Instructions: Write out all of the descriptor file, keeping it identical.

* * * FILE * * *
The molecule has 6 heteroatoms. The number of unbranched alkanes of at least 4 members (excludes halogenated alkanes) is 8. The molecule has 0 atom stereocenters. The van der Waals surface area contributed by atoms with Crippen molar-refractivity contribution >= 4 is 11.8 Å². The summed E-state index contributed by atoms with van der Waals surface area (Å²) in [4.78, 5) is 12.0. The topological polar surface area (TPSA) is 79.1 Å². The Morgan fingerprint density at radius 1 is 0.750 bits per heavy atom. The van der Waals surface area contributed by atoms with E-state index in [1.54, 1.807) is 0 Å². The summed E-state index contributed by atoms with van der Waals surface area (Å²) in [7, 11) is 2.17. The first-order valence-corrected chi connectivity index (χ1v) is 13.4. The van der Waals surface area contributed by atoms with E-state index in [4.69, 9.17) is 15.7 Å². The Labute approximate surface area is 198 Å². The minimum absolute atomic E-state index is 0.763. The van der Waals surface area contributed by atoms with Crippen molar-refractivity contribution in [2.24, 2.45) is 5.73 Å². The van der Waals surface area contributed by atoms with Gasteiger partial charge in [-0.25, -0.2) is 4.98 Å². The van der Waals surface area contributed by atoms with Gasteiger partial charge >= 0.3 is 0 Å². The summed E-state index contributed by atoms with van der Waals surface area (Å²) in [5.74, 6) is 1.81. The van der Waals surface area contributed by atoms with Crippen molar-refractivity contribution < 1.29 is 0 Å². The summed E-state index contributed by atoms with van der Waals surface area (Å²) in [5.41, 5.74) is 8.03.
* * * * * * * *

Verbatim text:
The molecule has 6 heteroatoms. The number of unbranched alkanes of at least 4 members (excludes halogenated alkanes) is 8. The molecule has 0 atom stereocenters. The van der Waals surface area contributed by atoms with Crippen molar-refractivity contribution >= 4 is 11.8 Å². The summed E-state index contributed by atoms with van der Waals surface area (Å²) in [4.78, 5) is 12.0. The topological polar surface area (TPSA) is 79.1 Å². The Morgan fingerprint density at radius 1 is 0.750 bits per heavy atom. The van der Waals surface area contributed by atoms with E-state index in [1.54, 1.807) is 0 Å². The summed E-state index contributed by atoms with van der Waals surface area (Å²) in [7, 11) is 2.17. The first-order valence-corrected chi connectivity index (χ1v) is 13.4. The van der Waals surface area contributed by atoms with E-state index in [4.69, 9.17) is 15.7 Å². The Labute approximate surface area is 198 Å². The minimum absolute atomic E-state index is 0.763. The van der Waals surface area contributed by atoms with Crippen molar-refractivity contribution in [2.24, 2.45) is 5.73 Å². The van der Waals surface area contributed by atoms with Gasteiger partial charge in [-0.25, -0.2) is 4.98 Å². The van der Waals surface area contributed by atoms with Gasteiger partial charge >= 0.3 is 0 Å². The summed E-state index contributed by atoms with van der Waals surface area (Å²) in [5.74, 6) is 1.81. The van der Waals surface area contributed by atoms with Crippen molar-refractivity contribution < 1.29 is 0 Å². The summed E-state index contributed by atoms with van der Waals surface area (Å²) in [5.41, 5.74) is 8.03.